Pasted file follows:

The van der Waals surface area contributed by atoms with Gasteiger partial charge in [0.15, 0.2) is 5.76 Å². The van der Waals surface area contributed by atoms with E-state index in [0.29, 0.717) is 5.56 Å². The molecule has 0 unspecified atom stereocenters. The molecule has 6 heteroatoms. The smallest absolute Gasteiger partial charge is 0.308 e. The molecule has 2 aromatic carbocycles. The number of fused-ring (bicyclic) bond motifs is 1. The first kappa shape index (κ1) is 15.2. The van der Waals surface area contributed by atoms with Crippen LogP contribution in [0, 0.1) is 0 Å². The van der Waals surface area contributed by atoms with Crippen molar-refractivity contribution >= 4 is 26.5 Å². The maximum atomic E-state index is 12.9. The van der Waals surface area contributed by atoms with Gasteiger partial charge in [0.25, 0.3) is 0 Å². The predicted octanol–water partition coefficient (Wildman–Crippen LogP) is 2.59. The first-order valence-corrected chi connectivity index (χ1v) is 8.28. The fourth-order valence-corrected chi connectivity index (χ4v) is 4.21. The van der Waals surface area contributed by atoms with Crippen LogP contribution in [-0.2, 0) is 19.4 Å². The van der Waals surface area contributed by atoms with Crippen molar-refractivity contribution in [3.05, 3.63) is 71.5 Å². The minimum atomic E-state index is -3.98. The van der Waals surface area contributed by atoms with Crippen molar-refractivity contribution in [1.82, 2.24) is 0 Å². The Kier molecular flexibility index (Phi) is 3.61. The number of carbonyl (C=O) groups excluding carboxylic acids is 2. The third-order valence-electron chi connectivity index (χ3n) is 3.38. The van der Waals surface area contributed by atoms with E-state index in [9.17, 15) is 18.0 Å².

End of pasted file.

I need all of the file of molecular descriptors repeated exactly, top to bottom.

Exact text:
The van der Waals surface area contributed by atoms with Gasteiger partial charge in [0.15, 0.2) is 5.76 Å². The van der Waals surface area contributed by atoms with E-state index in [0.29, 0.717) is 5.56 Å². The molecule has 0 unspecified atom stereocenters. The molecule has 6 heteroatoms. The smallest absolute Gasteiger partial charge is 0.308 e. The molecule has 2 aromatic carbocycles. The number of fused-ring (bicyclic) bond motifs is 1. The first kappa shape index (κ1) is 15.2. The van der Waals surface area contributed by atoms with Crippen LogP contribution in [0, 0.1) is 0 Å². The van der Waals surface area contributed by atoms with Crippen molar-refractivity contribution >= 4 is 26.5 Å². The maximum atomic E-state index is 12.9. The van der Waals surface area contributed by atoms with Gasteiger partial charge in [0.25, 0.3) is 0 Å². The predicted octanol–water partition coefficient (Wildman–Crippen LogP) is 2.59. The first-order valence-corrected chi connectivity index (χ1v) is 8.28. The fourth-order valence-corrected chi connectivity index (χ4v) is 4.21. The van der Waals surface area contributed by atoms with Crippen LogP contribution in [-0.2, 0) is 19.4 Å². The van der Waals surface area contributed by atoms with Crippen molar-refractivity contribution in [3.05, 3.63) is 71.5 Å². The minimum atomic E-state index is -3.98. The van der Waals surface area contributed by atoms with Crippen molar-refractivity contribution in [1.82, 2.24) is 0 Å². The Kier molecular flexibility index (Phi) is 3.61. The number of carbonyl (C=O) groups excluding carboxylic acids is 2. The third-order valence-electron chi connectivity index (χ3n) is 3.38. The van der Waals surface area contributed by atoms with E-state index in [9.17, 15) is 18.0 Å².